Controller John Chiang has blocked pay for lawmakers, putting state budget negotiations into uncharted territory and upping the pressure on legislative leaders to strike a deal.
    __
    Chiang rejected his own party’s spending plan as insufficient to satisfy a voter-approved law requiring timely budgets.

    CA, due to some voter initiative (you guys have no clue how fucking many of these things – good or bad – we have tying the state up in knots) says that legislators stop getting paid if we don’t get a budget offered up by June 15. Well, the (Democratic) legislators did pass a budget on the 15th, but it was a bit hinky and a bit shitty and so the (Democratic) governor vetoed it. I guess Brown wasn’t the only one who thought it was too hinky and shitty, so the (Democratic) controller froze pay today.

    You’d expect some handwringing over Democrats in disarray or some shit like that, and I suppose there’s a bit, but I think CA has finally gotten to a point with the budget that the voters just don’t put up with the medias middle school drama bullshit any longer when it comes to the budget.

    The governor is supposed to unveil a budget counterproposal today or tomorrow.

  37. 37
    cleek says:

    I can never understand why some people are so big on imposing or admiring order for it’s own sake.

    order makes life easy to understand, predict and diagnose. if everybody else is behaving predictably, and your place in the scheme of things is clearly defined, everything will be efficient, with little conflict, and few failures.

    in other words: it’s the engineering impulse.

  38. 38
    Mnemosyne says:

    I don’t think they’re pretending we don’t have experience with the system they’re proposing. I think they profess not to care. They claim that theoretical arguments about abstract freedom are more important than real world consequences.

    That’s because the argument they’re making is theological, not rational. They’re arguing that we need to put this regime into place because it’s morally right, not because it would actually work. The problems that arise from libertarianism are just proof that our faith is weak and we need to be even more strict in our observance.

    Asking a libertarian why we should end all regulation is like asking a Christian why Jesus rose from the dead. Ayn Rand said it, I believe it, end of story.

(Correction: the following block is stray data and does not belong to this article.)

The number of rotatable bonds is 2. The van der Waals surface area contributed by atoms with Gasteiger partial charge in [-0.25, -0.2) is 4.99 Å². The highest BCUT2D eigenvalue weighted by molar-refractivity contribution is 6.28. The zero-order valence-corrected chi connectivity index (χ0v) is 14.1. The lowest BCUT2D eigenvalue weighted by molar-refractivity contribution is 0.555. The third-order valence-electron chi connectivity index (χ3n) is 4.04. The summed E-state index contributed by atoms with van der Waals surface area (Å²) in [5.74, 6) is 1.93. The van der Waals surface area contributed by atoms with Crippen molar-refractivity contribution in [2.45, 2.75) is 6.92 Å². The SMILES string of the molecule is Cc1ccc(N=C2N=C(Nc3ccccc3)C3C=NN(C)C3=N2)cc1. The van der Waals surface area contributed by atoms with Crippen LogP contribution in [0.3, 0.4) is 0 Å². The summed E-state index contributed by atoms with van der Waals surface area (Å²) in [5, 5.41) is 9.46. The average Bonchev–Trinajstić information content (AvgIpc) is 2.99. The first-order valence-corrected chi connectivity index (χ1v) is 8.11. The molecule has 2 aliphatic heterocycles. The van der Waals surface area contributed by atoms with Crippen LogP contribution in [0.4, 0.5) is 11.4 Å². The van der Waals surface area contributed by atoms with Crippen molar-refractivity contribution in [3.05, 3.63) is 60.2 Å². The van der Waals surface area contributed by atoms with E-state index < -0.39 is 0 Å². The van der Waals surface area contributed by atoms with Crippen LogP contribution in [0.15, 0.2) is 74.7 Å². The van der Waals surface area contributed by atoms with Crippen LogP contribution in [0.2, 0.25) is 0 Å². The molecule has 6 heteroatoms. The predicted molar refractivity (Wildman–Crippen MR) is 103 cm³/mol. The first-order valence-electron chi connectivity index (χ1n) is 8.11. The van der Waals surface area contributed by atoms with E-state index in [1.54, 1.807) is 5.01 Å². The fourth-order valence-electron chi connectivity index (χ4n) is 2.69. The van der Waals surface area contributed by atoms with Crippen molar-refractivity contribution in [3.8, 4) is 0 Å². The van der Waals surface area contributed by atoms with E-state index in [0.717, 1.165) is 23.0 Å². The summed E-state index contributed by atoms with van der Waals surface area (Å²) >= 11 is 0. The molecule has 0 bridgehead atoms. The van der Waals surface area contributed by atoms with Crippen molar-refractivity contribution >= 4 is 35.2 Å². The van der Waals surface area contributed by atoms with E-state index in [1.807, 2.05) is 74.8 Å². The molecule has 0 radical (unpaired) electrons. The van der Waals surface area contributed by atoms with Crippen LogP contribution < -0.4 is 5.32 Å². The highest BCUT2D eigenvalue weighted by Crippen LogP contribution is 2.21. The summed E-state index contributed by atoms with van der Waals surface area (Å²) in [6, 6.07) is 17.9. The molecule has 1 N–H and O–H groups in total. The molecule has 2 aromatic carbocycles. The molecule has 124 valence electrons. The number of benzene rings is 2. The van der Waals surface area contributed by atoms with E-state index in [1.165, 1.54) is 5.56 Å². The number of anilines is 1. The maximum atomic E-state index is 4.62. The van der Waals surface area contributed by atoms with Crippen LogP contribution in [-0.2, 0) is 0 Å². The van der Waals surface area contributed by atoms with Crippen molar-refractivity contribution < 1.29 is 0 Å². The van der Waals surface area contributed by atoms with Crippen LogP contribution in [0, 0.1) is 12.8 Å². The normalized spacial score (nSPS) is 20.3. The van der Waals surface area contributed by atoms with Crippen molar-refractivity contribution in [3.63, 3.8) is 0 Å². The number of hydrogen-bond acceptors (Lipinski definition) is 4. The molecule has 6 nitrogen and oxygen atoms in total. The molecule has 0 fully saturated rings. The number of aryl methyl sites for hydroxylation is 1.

39. 39
  40. 40
    Mnemosyne says:

    @ Martin:

    I’ve been following Kevin Drum’s practice of voting “no” on all propositions, but I could barely get my Inkavote in the hole fast enough to pass that one. It really pissed me off that DMV workers and other state employees were getting laid off while the legislature was dicking around with the budget for 9 months.

  41. 41
    jl says:

    The Reason type and other “public intellecutal” libertarians seem to be a mixed lot.

    Some of them have a strong civil libertarian streak, and are concerned about misuse of government power to control physical, intellectual liberty and property (but which goes into hibernation if it bothers anyone with too much money or power). But so what, many people from many ideological perspectives can be strong civil libertarians.

    Some of them believe in mainstream neoclassical economic (Chicago school) theory enough to go with that. Among these people, libertarianism is a way for society to maximize human welfare through the action of an unregulated free market. I’m not sure these people are real libertarians, because neoclassical economic theory, even the extreme Chicago School, Milton Friedman type, is built on the the idea that free markets can achieve maximum social welfare. They just have a bunch of assumptions that end up with the conclusion that maximum social welfare can only be achieved through decentralized individual decision making in voluntary associations and exchanges. But these folks use a theory that ultimately assumes that social welfare means something. In that sense, these people are commies. By the standards of other libertarians, Miltion Friedman is a commie, especially his macroeconomics, where its collectivist conceptual underpinning are revealed to the horror of all right thinking people.